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In the Vorderasiatisches Museum (Museum of the Ancient Near East) a lost wonder of the world can still be marvelled at today: the walls of the ancient city of Babylon. They were once counted among the Seven Wonders of the Ancient World, until they fell into ruin.

One section, however, comprising the magnificent, gorgeously coloured Ishtar Gate and the Babylonian Processional Way, was salvaged and reconstructed. These monuments are among the numerous items which give the Vorderasiatisches Museum its claim to be one of the most important collections of oriental antiquities in the world. Others range from a Samarian pottery bowl painted with fish and birds, to Mesopotamian clay tablets inscribed with cuneiform writing, to sacred reliefs representing ancient gods, and an alabaster statue of a man at prayer from the Ishtar Temple at Assur.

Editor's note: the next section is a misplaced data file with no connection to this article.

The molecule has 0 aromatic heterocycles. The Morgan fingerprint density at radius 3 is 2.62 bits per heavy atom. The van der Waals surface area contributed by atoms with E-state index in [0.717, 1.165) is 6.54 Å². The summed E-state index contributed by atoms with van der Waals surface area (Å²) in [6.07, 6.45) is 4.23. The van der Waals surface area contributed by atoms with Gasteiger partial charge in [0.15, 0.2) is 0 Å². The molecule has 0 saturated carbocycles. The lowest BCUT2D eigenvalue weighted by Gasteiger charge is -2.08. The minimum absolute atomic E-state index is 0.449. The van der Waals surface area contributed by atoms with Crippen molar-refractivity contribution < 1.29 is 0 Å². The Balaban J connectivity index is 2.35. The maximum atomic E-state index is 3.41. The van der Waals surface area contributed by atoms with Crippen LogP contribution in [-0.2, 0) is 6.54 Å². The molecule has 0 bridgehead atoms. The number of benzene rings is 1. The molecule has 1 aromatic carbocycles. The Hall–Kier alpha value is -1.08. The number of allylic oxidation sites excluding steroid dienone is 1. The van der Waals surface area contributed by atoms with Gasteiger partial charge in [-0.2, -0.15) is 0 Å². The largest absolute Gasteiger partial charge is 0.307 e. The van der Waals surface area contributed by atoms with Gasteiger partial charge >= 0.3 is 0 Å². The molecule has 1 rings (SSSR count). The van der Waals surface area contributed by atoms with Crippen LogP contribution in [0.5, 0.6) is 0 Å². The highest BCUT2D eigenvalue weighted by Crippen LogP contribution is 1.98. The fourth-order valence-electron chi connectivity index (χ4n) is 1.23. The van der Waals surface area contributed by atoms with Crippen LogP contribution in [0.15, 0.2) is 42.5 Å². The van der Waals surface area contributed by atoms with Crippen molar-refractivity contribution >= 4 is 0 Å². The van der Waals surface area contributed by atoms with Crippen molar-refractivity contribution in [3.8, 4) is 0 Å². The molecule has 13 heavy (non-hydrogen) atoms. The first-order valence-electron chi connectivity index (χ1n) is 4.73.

With such articles, the collection builds up a picture of 6,000 years of art and culture in Mesopotamia, Syria and Anatolia. Its treasures are housed in the Pergamonmuseum alongside the Antikensammlung and the Museum für Islamische Kunst. Set side by side, the three collections demonstrate the influence of the civilisations of the Ancient Orient on the cultures of Classical Antiquity and Islam which succeeded it.